41. dead-en bivouac.
by Captain George P. Burnham, U. S. A.
During the advance of the army of the Potomac south of the Rapidan, on those very cold nights the troops and guards suffered terribly. Several had limbs frost-bitten, and one man, in the Second corps, froze to death while on picket duty.--Telegraph despatch in December to New-York papers.By the margin of the river,
'Midst the plunging snow and sleet,
On the picket-post they shiver,
As they pace their lonely beat!
Of the loved ones (calmly sleeping
Safe from cold, alarm, or fight)
They are thinking, whilst they're keeping
“Watch-in-watch” this bitter night.
Near the Rapid Ann we rested--
After weeks and months of toil--
(Faith and valor meanwhile tested!)
On Virginia's “sacred” soil.
By the lonely weird camp-fire,
Hard upon the foeman's track,
'Mid the gloom and dampness dire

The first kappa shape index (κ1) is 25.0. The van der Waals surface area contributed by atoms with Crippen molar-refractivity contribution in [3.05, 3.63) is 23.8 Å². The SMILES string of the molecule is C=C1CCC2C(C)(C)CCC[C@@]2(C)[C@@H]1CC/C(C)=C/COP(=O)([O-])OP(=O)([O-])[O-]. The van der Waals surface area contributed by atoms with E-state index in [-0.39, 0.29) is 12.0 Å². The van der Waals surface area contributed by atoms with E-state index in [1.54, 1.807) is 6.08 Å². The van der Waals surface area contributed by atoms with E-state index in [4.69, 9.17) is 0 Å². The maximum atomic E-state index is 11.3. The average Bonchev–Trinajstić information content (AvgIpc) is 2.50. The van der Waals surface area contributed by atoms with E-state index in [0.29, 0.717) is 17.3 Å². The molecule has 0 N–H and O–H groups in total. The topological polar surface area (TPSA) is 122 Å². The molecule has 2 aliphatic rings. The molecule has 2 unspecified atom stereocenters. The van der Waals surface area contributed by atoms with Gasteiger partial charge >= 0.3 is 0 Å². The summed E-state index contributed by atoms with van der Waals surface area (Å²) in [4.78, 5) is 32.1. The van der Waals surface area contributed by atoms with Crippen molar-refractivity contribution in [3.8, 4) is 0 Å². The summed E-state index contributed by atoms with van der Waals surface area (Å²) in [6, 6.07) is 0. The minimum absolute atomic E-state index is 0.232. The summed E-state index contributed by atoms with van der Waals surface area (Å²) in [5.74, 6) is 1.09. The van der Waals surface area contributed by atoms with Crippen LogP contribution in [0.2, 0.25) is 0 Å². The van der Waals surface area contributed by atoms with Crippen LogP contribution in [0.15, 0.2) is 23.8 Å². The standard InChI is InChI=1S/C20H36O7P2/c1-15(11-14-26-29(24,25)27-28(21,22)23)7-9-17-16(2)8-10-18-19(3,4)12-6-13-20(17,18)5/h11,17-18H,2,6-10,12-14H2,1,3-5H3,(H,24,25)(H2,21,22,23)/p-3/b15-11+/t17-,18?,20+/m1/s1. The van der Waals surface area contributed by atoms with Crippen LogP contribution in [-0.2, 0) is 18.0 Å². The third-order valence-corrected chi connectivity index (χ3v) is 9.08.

We lay down--en bivouac.
“All is well!” the sentry uttered,
Far away upon the right;
“All is well!” the centre muttered--
Then the left. 'Twas dead of night.
Still the storm was fiercely raging;
Biting blasts came down the vale; 
And the elements were waging
Ruthless war — amid that gale.
But the sentinels kept pacing--
Pacing — up and down their track;
While the storm-king still kept tracing
Snowy ridges — front and back.
Ah! that air was deathly frigid,
And the sleet came tempest-tost!
But the orders out were rigid--
“Not a man must quit his post.”
For, in front, (we'd had the warning,)
Massed, in force, the rebels lay,
Yet we looked for--prayed for morning,
Though 't should prove our final day!
Hours passed. One watcher, weary--
Faltered, halted, breathed a moan;
Then, amidst the darkness dreary,
Failed — and sank to earth, alone.
When the gray light broke, at dawning,
Calm, beneath a friendly tree--
Blanched, and still, lay Harry Corning!
Sleeping on his post--was he?
Surely, no! A soldier braver
Never met or charged the foe.
Such true hearts are few! And never
Could he fail in duty so.
“Forward!” came the word. We lifted
Quickly up his stiffened form,
Round it wreaths of snow had drifted,
But his heart no more was warm.
He had frozen, dead — on picket.
Dreadful fate was this, alack!
And we laid him 'neath the thicket,
Where he died--en bivouac.
In camp, near the Rapidan, Va., first division, Second corps, January, 1864.